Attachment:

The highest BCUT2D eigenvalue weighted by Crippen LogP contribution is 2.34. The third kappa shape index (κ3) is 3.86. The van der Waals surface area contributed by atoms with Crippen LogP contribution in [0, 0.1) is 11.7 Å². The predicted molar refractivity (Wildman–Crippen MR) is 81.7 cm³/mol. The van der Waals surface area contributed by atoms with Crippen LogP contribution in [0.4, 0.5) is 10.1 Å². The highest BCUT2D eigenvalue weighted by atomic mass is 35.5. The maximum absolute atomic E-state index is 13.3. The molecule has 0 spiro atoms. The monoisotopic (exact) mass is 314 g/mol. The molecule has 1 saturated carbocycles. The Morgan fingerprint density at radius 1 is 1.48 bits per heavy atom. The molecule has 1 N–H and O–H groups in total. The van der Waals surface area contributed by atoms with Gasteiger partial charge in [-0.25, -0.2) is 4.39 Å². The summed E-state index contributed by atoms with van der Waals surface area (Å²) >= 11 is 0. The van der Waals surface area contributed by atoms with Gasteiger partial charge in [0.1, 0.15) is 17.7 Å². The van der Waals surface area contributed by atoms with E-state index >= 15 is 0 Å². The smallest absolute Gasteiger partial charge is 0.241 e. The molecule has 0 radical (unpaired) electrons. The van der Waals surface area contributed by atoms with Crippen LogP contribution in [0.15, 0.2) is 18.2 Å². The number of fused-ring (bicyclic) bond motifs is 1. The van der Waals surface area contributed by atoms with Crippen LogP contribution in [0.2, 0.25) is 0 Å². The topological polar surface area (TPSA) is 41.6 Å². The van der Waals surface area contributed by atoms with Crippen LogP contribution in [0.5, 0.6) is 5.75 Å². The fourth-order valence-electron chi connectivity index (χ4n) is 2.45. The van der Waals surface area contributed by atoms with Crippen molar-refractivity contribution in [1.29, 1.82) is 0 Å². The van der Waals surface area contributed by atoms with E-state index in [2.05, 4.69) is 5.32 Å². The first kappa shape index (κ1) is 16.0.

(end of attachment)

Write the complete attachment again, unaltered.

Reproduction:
The highest BCUT2D eigenvalue weighted by Crippen LogP contribution is 2.34. The third kappa shape index (κ3) is 3.86. The van der Waals surface area contributed by atoms with Crippen LogP contribution in [0, 0.1) is 11.7 Å². The predicted molar refractivity (Wildman–Crippen MR) is 81.7 cm³/mol. The van der Waals surface area contributed by atoms with Crippen LogP contribution in [0.4, 0.5) is 10.1 Å². The highest BCUT2D eigenvalue weighted by atomic mass is 35.5. The maximum absolute atomic E-state index is 13.3. The molecule has 0 spiro atoms. The monoisotopic (exact) mass is 314 g/mol. The molecule has 1 saturated carbocycles. The Morgan fingerprint density at radius 1 is 1.48 bits per heavy atom. The molecule has 1 N–H and O–H groups in total. The van der Waals surface area contributed by atoms with Gasteiger partial charge in [-0.25, -0.2) is 4.39 Å². The summed E-state index contributed by atoms with van der Waals surface area (Å²) >= 11 is 0. The van der Waals surface area contributed by atoms with Gasteiger partial charge in [0.1, 0.15) is 17.7 Å². The van der Waals surface area contributed by atoms with E-state index >= 15 is 0 Å². The smallest absolute Gasteiger partial charge is 0.241 e. The molecule has 0 radical (unpaired) electrons. The van der Waals surface area contributed by atoms with Crippen LogP contribution in [0.15, 0.2) is 18.2 Å². The number of fused-ring (bicyclic) bond motifs is 1. The van der Waals surface area contributed by atoms with Crippen LogP contribution in [0.2, 0.25) is 0 Å². The topological polar surface area (TPSA) is 41.6 Å². The van der Waals surface area contributed by atoms with Crippen LogP contribution in [0.5, 0.6) is 5.75 Å². The fourth-order valence-electron chi connectivity index (χ4n) is 2.45. The van der Waals surface area contributed by atoms with Crippen molar-refractivity contribution in [1.29, 1.82) is 0 Å². The van der Waals surface area contributed by atoms with E-state index in [2.05, 4.69) is 5.32 Å². The first kappa shape index (κ1) is 16.0.